As for the first, the Netscan project at Microsoft Research does something similar for newsgroups by tracing cross-postings and provides visualization. Blogdex traces links from blog to blog. It should be possible to apply the visualization and connectability capabilities from Netscan to the data that Blogdex collects.
If someone does this, I want credit on the thesis. 🙂
ChillingEffects.org serves as an educational hub where Internet surfers can learn about their legal rights related to cease-and-desists letters….
The Electronic Frontier Foundation (EFF) and law school clinics at Stanford University, Harvard University, the University of California at Berkeley and the University of San Francisco said they created the Web site as part of a project called Chilling Effects, referring to the way legal threats can freeze out free expression. The coalition said the project aims to provide basic legal information about ongoing issues related to copyright, trademark and domain names, defamation, anonymous speech, and the Digital Millennium Copyright Act (DMCA).
SQL for Retards. Hysterical. You can only imagine how often I dreamed of this conversation:
“But I’m not responsible for the which of the volumes he puts his tablespace on.”
“Uh?” The Boss responds, reverting to subhuman IQ as a defence.
“OK, an analogy. Let’s say I was the building owner and I rent you 30 offices.”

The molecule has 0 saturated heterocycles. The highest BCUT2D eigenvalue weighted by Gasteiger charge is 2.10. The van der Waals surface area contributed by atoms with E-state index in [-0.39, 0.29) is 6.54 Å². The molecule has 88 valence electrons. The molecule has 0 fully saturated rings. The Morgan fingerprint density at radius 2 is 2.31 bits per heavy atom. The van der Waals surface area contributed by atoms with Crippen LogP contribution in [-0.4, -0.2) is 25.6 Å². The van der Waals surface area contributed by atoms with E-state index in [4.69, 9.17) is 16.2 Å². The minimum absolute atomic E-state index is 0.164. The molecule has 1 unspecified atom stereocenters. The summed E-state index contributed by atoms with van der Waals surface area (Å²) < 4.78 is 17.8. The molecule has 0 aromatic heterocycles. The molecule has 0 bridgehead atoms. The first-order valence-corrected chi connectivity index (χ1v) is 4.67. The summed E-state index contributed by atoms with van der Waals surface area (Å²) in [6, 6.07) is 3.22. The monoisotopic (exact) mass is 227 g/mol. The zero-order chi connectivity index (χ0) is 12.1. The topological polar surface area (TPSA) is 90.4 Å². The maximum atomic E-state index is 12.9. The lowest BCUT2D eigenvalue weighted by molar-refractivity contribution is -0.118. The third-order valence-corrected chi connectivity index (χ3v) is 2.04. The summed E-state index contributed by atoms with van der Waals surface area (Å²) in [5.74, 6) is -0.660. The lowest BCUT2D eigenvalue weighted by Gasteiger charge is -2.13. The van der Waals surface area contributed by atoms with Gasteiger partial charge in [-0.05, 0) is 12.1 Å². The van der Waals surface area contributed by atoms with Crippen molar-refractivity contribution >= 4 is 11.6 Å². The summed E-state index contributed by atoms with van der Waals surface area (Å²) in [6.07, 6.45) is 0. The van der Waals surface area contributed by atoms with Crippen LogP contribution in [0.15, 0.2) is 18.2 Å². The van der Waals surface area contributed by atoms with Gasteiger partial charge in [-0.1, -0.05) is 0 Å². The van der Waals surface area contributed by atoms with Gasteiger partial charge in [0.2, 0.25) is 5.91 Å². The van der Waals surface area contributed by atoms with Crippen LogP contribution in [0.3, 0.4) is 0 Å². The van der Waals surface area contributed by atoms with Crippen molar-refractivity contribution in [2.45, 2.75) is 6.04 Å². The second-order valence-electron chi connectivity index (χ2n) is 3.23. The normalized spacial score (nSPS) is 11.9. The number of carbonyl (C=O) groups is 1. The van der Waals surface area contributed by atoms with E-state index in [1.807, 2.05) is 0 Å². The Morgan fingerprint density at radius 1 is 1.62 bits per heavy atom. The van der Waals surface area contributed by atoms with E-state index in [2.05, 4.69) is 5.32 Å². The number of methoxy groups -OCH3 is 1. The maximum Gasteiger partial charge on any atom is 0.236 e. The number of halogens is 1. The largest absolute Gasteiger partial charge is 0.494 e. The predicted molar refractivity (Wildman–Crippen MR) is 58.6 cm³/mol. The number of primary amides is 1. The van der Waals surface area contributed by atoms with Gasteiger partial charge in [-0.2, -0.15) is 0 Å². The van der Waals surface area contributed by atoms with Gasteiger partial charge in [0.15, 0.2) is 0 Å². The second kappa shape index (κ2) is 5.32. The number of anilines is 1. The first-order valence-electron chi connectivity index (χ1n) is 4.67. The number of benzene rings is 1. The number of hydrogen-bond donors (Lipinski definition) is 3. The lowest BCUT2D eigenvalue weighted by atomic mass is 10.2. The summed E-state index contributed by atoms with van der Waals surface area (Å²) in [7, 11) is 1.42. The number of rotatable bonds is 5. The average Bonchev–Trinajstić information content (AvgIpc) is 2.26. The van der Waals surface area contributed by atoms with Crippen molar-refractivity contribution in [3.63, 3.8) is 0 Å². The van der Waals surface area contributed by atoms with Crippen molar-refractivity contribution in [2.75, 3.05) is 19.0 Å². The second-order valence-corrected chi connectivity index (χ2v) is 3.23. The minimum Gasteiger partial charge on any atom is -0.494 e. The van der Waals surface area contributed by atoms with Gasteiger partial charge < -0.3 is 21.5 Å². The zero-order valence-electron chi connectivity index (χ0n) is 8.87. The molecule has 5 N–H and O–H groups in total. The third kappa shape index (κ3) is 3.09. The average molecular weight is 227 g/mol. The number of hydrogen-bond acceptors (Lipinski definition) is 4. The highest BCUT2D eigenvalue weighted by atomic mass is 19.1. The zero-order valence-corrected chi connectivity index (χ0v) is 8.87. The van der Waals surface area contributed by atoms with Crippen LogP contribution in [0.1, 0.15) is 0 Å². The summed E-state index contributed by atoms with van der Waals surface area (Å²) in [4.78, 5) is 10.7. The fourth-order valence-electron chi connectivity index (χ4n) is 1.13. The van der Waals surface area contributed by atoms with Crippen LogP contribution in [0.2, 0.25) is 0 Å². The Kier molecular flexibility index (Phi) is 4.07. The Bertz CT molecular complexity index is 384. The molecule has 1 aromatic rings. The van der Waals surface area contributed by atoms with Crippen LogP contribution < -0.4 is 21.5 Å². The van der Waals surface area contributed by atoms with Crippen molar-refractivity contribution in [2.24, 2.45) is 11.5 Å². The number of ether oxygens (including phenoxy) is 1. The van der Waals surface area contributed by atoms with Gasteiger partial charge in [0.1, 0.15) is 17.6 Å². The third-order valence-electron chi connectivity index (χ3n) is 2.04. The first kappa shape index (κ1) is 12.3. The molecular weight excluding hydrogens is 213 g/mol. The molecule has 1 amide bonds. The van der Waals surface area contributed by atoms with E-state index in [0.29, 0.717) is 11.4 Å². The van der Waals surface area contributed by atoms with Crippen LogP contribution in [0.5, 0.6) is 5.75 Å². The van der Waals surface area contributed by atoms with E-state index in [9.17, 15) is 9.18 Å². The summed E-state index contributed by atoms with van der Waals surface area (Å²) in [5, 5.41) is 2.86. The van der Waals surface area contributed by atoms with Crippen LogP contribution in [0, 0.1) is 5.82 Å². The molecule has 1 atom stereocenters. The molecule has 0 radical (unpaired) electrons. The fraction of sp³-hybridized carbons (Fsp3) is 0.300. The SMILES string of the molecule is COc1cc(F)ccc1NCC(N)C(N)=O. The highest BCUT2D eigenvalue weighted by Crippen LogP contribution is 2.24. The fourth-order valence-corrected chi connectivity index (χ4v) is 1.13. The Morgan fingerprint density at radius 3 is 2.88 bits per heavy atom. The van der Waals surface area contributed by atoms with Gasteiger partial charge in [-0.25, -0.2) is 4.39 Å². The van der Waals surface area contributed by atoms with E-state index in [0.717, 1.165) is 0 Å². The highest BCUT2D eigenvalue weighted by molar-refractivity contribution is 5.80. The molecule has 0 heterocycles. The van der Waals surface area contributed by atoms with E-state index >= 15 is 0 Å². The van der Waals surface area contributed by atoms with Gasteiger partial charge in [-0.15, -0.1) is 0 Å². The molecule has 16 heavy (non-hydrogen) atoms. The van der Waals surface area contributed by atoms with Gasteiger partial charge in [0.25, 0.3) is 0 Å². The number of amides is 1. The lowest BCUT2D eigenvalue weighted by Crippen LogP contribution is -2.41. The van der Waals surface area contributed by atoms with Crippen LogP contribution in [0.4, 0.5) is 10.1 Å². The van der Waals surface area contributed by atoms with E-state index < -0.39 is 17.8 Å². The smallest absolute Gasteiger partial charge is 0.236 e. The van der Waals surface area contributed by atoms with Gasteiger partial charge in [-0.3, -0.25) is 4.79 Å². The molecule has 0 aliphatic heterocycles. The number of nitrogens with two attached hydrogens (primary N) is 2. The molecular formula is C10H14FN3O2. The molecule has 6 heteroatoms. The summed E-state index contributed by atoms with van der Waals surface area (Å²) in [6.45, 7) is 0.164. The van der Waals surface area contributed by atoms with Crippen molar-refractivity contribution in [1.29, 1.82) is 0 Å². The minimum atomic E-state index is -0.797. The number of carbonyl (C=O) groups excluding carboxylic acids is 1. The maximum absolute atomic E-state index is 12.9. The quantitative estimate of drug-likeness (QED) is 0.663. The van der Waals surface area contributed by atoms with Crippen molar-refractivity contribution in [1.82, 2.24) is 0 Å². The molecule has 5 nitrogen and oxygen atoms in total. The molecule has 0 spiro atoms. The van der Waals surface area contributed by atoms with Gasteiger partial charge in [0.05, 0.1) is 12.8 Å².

“And you have 30 staff.”
“And you put them all in one office because then you won’t have to go all around the floor to see what people are up to.”
“And then you complain to me about the air-conditioning because that one office is stinking hot, humid and smelly.”
I just noticed–though I managed to blog every day this weekend, I didn’t write much about anything going on with me. This is called either “healthy” or “avoidance,” depending on your perspective.
Well, Lisa got a lateral move within her employer that puts her in a more geographically independent job, which frees us up for our move when I graduate. We celebrated with a dinner with friends on Friday night preceded by the customary tasting at the Wine Bottega in the North End. In the middle of dinner, my friend Bransby got a phone call with a job offer–so we had a double celebration.
Saturday we went to Lala Rokh, a Persian restaurant in the middle of Beacon Hill. I haven’t spent much time on Beacon Hill; after the bustle of the North End its silence was either refreshing or tomblike (see, there’s that perspective thing again!). The restaurant was great–I’ve had kebabs and such before, but the inventiveness with ingredients turned everything up a notch.
On Sunday I worked all day when I wasn’t blogging. I’m having some thoughts about the dynamics of that. After I finish my system dynamics homework (or before, if present practice of procrastination continues), I’ll post the causal loop diagram that explains most of my blogging recently.
I’ve tried to stay out of the blogwar over using CSS vs. tables for web site design that has been brewing at Scripting News and other places, but I think it’s time to jump in. I’ll be working on a CSS-based redesign of this site over the next few weeks. I’ve noticed how slowly this page renders in Netscape 4.x (because of all the nested tables), and hopefully moving to CSS will either make things easier or convince the 4.x readers to move to more modern browsers (hi, Dad!).